This subgroup is believed by some to have existed before the last Ice Age and has been associated with the Aurignacian culture (32,000 - 21,000 BC). Although the precise route of the M269 marker is not known, it is theorized to have originated in Central Asia/South Central Siberia. Archeological evidence supports the view of the arrival of Aurignacian culture to Anatolia from Europe during the Upper Paleolithic rather than from the Iranian plateau. It could have entered prehistoric Europe from the area of Ukraine/Belarus or Central Asia (Kazakhstan) via the coasts of the Black Sea and the Baltic Sea. It is considered widespread in Europe throughout the Paleolithic already before the last Ice Age.
Traditionally this culture is associated with the Cro-Magnon people, the first modern humans to enter Europe. However, this view has recently been challenged. The people of the Aurignacian culture were the first documented human artists, making sophisticated cave paintings. Famous sites include Lascaux in France, Cueva de las Monedas in Spain and Valley of Foz Côa in Portugal (the largest open-air site in Europe).
The glaciation of the ice age intensified, and the continent became increasingly uninhabitable. The genetic diversity narrowed through founder effects and population bottlenecks, as the population became limited to a few coastal refugia in Southern Europe. The present-day population of R1b in Western Europe are believed to be the descendants of a refugium in the Iberian Peninsula (Portugal and Spain), where the R1b1c haplogroup may have achieved genetic homogeneity. As conditions eased with the Allerød Oscillation in about 12,000 BC, descendants of this group migrated and eventually recolonised all of Western Europe, leading to the dominant position of R1b in variant degrees from Iberia to Scandinavia, so evident in haplogroup maps.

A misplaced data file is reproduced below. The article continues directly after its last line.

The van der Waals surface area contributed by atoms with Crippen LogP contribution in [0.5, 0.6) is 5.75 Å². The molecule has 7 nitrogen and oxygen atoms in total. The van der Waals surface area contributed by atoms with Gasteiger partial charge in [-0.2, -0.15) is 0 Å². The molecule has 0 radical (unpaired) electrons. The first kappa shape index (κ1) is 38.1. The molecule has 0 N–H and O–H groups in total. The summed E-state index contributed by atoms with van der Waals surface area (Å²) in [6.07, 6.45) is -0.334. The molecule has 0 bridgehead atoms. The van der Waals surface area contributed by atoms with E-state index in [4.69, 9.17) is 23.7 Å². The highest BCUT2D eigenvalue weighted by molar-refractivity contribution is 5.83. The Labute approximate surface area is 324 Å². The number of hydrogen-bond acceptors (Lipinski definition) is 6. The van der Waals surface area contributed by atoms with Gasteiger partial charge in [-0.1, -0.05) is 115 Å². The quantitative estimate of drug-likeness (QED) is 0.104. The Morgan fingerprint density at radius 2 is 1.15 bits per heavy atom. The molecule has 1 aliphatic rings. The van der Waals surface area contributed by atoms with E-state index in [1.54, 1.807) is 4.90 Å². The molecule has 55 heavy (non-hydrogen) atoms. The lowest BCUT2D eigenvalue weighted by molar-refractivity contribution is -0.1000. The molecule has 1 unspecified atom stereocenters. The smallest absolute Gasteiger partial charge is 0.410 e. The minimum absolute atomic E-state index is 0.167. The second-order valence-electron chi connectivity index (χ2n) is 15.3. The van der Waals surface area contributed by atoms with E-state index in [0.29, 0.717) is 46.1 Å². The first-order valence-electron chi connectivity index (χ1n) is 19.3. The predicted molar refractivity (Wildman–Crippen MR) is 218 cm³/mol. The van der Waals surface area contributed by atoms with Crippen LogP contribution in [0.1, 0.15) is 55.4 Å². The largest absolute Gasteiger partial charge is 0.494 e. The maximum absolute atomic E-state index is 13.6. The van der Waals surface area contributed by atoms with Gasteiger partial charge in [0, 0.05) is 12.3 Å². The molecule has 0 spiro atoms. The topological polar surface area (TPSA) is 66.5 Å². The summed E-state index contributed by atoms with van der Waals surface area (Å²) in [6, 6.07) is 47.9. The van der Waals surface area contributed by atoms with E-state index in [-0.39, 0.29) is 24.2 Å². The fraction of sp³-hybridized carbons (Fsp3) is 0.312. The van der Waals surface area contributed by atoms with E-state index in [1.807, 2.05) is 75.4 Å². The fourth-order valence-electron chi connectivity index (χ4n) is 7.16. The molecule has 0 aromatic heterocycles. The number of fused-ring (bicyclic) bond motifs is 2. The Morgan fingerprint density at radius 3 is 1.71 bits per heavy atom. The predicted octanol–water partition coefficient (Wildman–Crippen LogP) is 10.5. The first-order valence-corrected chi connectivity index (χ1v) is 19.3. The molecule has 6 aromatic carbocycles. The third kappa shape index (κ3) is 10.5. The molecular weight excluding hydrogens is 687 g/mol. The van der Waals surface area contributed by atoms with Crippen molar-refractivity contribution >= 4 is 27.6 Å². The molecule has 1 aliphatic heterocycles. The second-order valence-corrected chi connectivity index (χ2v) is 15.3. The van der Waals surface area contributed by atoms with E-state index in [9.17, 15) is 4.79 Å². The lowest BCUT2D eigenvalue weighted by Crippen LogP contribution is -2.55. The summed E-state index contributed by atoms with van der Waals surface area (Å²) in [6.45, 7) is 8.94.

A second R1b1b2 population, reflected in a somewhat different distribution of haplotypes of the more rapidly varying Y-STR markers, appear to have survived alongside other haplogroups in Eastern Europe. However, they do not have the same dominance that R1b has in Western Europe. Instead the most common haplogroup in Eastern Europe is haplogroup R1a1.
Note that haplogroup R1b and haplogroup R1a first existed at very different times. The mutations that characterize haplogroup R1b occurred ~30,000 years bp, whereas the mutations that characterize haplogroup R1a occurred ~10,000 years bp.
(In earlier literature the M269 marker, rather than M343, was used to define the R1b haplogroup. Then, for a time [from 2003 to 2005] what is now R1b1b2 was designated R1b3. From 2005 to 2008 it was R1b1c. This shows how nomenclature can evolve as new markers are discovered and then investigated).
The R1b1b2a1 (formerly R1b1c9) subclade is defined by S21 (also U106 or M405) and appears to be about in over 25% of R1b. It was discovered by Gareth Henson and was quickly set up as a test offered by EthnoAncestry. This group has a maximum in Frisia (the Netherlands) and, in general, is the predominant R1b haplogroup. The S21 subclade may have originated towards the end of the last ice age, or perhaps more or less 7000 BC, possibly in the northern European mainland. A close match of the present – day distribution of S21 and the territorial pattern of the Eastern Corded Ware cultures and the Single Grave cultures has been observed.